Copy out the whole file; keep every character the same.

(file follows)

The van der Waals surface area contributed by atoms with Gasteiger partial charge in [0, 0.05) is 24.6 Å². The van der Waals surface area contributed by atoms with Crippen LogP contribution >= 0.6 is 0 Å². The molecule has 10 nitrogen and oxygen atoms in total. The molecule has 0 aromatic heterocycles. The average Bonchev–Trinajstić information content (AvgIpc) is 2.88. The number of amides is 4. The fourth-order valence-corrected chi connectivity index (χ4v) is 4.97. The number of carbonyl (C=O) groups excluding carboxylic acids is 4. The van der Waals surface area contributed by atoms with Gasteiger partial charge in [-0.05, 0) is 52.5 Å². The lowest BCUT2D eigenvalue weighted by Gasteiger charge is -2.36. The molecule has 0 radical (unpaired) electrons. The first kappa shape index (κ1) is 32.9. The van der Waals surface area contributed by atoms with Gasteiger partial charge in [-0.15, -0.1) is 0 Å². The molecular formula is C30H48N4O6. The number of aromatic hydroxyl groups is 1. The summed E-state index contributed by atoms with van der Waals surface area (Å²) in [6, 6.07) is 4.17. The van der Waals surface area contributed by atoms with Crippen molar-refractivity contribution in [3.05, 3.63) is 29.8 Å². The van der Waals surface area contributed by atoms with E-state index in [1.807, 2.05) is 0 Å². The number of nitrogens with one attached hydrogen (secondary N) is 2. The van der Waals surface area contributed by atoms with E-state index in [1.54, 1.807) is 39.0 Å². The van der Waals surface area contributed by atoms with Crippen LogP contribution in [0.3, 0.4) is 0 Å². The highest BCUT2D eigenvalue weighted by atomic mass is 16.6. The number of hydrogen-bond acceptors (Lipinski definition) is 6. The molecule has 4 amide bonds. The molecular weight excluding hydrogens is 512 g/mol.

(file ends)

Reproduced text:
The van der Waals surface area contributed by atoms with Gasteiger partial charge in [0, 0.05) is 24.6 Å². The van der Waals surface area contributed by atoms with Crippen LogP contribution >= 0.6 is 0 Å². The molecule has 10 nitrogen and oxygen atoms in total. The molecule has 0 aromatic heterocycles. The average Bonchev–Trinajstić information content (AvgIpc) is 2.88. The number of amides is 4. The fourth-order valence-corrected chi connectivity index (χ4v) is 4.97. The number of carbonyl (C=O) groups excluding carboxylic acids is 4. The van der Waals surface area contributed by atoms with Gasteiger partial charge in [-0.05, 0) is 52.5 Å². The lowest BCUT2D eigenvalue weighted by Gasteiger charge is -2.36. The molecule has 0 radical (unpaired) electrons. The first kappa shape index (κ1) is 32.9. The van der Waals surface area contributed by atoms with Gasteiger partial charge in [-0.15, -0.1) is 0 Å². The molecular formula is C30H48N4O6. The number of aromatic hydroxyl groups is 1. The summed E-state index contributed by atoms with van der Waals surface area (Å²) in [6, 6.07) is 4.17. The van der Waals surface area contributed by atoms with Crippen molar-refractivity contribution in [3.05, 3.63) is 29.8 Å². The van der Waals surface area contributed by atoms with E-state index in [1.807, 2.05) is 0 Å². The number of nitrogens with one attached hydrogen (secondary N) is 2. The van der Waals surface area contributed by atoms with E-state index in [1.54, 1.807) is 39.0 Å². The van der Waals surface area contributed by atoms with Crippen LogP contribution in [0.3, 0.4) is 0 Å². The highest BCUT2D eigenvalue weighted by atomic mass is 16.6. The number of hydrogen-bond acceptors (Lipinski definition) is 6. The molecule has 4 amide bonds. The molecular weight excluding hydrogens is 512 g/mol.